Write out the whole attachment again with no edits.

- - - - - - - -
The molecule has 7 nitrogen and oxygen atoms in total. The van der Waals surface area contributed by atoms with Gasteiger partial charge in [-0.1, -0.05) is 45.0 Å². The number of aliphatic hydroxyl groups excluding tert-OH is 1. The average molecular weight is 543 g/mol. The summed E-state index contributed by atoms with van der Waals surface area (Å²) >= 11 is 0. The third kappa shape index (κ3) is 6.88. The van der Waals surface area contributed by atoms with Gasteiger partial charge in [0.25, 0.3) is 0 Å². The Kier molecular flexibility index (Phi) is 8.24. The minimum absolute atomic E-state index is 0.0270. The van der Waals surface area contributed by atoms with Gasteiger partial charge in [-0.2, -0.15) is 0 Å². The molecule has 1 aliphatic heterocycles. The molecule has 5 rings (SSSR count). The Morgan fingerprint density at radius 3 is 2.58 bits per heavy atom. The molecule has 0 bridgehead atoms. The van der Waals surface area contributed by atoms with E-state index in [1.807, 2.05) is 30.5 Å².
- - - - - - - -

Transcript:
The molecule has 7 nitrogen and oxygen atoms in total. The van der Waals surface area contributed by atoms with Gasteiger partial charge in [-0.1, -0.05) is 45.0 Å². The number of aliphatic hydroxyl groups excluding tert-OH is 1. The average molecular weight is 543 g/mol. The summed E-state index contributed by atoms with van der Waals surface area (Å²) >= 11 is 0. The third kappa shape index (κ3) is 6.88. The van der Waals surface area contributed by atoms with Gasteiger partial charge in [0.25, 0.3) is 0 Å². The Kier molecular flexibility index (Phi) is 8.24. The minimum absolute atomic E-state index is 0.0270. The van der Waals surface area contributed by atoms with Gasteiger partial charge in [-0.2, -0.15) is 0 Å². The molecule has 1 aliphatic heterocycles. The molecule has 5 rings (SSSR count). The Morgan fingerprint density at radius 3 is 2.58 bits per heavy atom. The molecule has 0 bridgehead atoms. The van der Waals surface area contributed by atoms with E-state index in [1.807, 2.05) is 30.5 Å².